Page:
Dr Cathy Wilkinson has left her role as Chief Executive Officer of the Victorian Environment Protection Authority (EPA), after overseeing its transformation into a modern regulator over the past two years.
Typically, recycling education programs focus on putting the right items in the recycling bin because it’s good for the environment, but consider also, a recycling facility is a workplace.
This means that many dangerous items which end up in recycling bins need to be sorted by hand, so part of recycling is also enhancing the working conditions of recycling workers. Surprisingly, one of the more dangerous forms of contamination in yellow top bins is actually marked as recyclable – aerosol cans.
Across Australia, the waste and recycling industry would like all Local Governments and Shires to remove aerosol cans as ‘recyclable’ from their waste education programs. I will explain why.
The Australian waste management industry has experienced many tragic fires. Prominent examples include the SKM and Bradbury’s sites in metro Melbourne in 2019, which splashed across the front pages of The Age.
But beyond these headline tragedies, there have also been many other examples of fires damaging or destroying recycling facilities including material recovery facilities in Perth and Northern NSW. Waste fires can also occur in trucks and are a unique risk of recycling as the trucks are full of a highly flammable material – plastic and paper.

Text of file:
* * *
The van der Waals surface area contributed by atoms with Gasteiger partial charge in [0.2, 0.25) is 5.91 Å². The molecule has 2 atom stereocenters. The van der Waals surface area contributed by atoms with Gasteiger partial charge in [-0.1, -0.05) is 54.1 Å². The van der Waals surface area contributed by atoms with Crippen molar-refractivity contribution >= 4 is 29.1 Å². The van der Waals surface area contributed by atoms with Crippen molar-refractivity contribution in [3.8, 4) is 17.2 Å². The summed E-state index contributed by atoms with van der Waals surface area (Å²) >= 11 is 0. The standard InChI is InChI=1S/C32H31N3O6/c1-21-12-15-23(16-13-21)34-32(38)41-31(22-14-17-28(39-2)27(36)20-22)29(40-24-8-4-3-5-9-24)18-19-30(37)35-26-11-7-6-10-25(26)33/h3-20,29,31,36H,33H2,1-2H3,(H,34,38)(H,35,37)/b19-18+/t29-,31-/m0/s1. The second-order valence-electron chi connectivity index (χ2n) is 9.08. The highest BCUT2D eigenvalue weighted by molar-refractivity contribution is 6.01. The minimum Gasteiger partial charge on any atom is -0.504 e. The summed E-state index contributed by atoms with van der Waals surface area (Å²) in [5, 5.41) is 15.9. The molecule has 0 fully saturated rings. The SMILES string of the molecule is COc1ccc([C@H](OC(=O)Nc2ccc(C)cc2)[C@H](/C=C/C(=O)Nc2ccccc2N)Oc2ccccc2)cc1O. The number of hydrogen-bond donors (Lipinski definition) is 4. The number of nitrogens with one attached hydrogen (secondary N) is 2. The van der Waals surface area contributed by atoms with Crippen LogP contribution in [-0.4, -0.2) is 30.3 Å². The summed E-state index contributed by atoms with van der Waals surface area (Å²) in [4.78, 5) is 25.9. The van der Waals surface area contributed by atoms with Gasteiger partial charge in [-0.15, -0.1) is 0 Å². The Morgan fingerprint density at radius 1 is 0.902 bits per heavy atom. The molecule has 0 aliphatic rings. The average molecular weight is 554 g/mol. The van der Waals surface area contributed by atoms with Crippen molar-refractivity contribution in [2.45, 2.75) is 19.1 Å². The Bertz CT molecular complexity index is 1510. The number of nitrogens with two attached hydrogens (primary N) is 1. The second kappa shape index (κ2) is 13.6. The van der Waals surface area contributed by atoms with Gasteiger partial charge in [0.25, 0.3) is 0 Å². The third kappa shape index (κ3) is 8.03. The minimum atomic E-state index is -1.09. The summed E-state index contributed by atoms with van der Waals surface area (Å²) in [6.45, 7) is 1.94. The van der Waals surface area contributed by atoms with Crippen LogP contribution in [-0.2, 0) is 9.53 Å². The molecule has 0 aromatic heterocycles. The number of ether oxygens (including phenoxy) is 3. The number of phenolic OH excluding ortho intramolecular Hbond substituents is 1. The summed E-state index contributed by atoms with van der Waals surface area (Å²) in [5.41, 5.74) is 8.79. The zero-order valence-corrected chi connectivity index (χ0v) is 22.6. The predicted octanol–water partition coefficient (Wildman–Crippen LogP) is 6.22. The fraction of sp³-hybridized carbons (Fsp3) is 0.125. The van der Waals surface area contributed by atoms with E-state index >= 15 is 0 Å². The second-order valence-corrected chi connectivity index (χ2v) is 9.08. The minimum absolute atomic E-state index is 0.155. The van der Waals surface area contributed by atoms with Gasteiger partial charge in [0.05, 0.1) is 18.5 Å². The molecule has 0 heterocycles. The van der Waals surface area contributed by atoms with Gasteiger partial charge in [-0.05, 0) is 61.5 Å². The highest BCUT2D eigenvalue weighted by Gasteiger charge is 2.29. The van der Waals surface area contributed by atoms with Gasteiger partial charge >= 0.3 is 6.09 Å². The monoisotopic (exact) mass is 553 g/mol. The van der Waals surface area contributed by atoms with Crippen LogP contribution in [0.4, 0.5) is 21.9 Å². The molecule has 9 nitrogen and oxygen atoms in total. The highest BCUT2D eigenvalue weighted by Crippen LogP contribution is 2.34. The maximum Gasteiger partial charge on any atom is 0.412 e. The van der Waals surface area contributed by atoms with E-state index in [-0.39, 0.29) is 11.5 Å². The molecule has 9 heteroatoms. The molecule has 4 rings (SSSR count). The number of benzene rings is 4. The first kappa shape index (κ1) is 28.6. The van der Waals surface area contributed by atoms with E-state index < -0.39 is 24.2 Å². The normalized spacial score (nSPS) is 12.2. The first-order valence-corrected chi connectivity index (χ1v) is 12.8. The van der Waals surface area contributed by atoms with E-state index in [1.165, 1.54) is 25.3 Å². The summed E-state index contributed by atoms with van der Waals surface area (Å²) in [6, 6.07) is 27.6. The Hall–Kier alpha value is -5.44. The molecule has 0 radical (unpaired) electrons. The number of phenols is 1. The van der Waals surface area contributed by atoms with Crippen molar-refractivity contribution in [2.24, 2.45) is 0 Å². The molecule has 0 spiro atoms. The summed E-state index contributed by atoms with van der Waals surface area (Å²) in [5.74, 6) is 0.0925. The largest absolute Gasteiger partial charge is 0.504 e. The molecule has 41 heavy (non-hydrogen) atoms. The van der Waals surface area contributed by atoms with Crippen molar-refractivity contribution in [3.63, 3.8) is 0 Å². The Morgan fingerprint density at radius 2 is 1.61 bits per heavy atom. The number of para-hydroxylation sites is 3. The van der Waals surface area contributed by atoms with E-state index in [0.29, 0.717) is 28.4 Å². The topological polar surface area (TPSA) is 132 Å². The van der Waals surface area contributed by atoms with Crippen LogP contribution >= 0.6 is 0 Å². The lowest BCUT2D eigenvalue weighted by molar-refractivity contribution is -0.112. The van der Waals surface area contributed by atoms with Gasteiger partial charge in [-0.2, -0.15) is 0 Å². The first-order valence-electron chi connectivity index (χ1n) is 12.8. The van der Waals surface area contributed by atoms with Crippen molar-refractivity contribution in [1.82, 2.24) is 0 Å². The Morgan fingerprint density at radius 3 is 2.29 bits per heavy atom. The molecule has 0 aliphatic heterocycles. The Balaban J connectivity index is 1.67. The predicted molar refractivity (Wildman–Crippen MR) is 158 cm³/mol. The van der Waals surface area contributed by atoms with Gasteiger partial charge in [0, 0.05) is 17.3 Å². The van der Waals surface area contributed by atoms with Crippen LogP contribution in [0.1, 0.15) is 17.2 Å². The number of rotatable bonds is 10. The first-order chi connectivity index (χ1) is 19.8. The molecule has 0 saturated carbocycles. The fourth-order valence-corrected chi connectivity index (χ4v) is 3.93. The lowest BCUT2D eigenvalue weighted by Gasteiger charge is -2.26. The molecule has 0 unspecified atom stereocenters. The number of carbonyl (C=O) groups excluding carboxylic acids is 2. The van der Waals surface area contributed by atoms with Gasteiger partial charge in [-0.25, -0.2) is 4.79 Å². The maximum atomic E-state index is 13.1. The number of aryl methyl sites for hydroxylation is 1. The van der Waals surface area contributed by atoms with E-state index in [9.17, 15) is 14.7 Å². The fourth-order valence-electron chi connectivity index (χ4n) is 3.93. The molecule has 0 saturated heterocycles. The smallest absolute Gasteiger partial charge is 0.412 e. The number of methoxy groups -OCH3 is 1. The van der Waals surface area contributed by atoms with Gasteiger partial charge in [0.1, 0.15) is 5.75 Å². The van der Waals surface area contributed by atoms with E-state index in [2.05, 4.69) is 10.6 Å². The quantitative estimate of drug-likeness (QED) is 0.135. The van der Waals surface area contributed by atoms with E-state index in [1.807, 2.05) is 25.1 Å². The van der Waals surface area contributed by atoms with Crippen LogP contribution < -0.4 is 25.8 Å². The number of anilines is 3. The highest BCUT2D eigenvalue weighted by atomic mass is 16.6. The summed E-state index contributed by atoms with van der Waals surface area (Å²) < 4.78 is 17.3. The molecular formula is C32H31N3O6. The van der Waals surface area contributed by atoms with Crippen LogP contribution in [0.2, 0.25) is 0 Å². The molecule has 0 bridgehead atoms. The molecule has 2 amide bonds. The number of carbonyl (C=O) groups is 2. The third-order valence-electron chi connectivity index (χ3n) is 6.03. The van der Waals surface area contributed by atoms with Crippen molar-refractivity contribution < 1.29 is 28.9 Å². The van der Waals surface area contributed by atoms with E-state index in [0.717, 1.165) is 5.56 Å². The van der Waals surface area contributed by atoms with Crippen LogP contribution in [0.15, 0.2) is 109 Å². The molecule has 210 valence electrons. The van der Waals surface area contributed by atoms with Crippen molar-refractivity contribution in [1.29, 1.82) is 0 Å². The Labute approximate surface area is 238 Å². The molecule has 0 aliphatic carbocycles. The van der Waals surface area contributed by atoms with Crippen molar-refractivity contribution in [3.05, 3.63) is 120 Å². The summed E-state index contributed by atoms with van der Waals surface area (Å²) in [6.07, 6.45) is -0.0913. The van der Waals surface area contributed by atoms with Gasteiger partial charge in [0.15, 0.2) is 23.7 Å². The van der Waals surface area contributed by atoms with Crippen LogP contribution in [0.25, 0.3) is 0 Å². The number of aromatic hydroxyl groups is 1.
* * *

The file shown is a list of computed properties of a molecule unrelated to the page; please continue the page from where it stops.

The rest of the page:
When a hot load (code for a fire risk) is detected in a waste truck, the normal procedure is to dump the material in the nearest safe location, typically by the side of the road, creating a huge clean up job.
After trucks, waste fires are clearly a risk to workers, and have the potential to destroy the recycling facilities upon which we all depend. But beyond these obvious damages, waste fires have more subtle effects including dramatically driving up insurance costs for all in the industry, health costs to residents around them and reputational damage to the industry including investors.
There are many possible approaches to mitigating fire. These include installing best-practice fire control systems and minimising the size of stockpiles. Given the huge risk posed by fire, industry continues to in invest in, and is committed to these changes.
Unfortunately, these mitigation efforts will be ineffective if the waste stream contains sources of ignition – or problem items which cause fires. There are many fire sources in the waste stream including lithium-ion batteries, flares and (mostly) spent lighters. All warrant attention, but here I would like to focus on one important ignition source: aerosol cans.
Aerosol cans contain flammable propellant gases – typically propane, and/or butane. When crushed in compactor trucks or by wheel loaders on tipping floors, these steel or aluminium cans can spark and cause a fireball.
The Victorian Waste Management Association (VWMA), in partnership with the Waste Contractors and Recyclers Association of New South Wales (WCRA NSW), has collected extensive evidence including videos showing aerosol cans causing fires in waste trucks and facilities.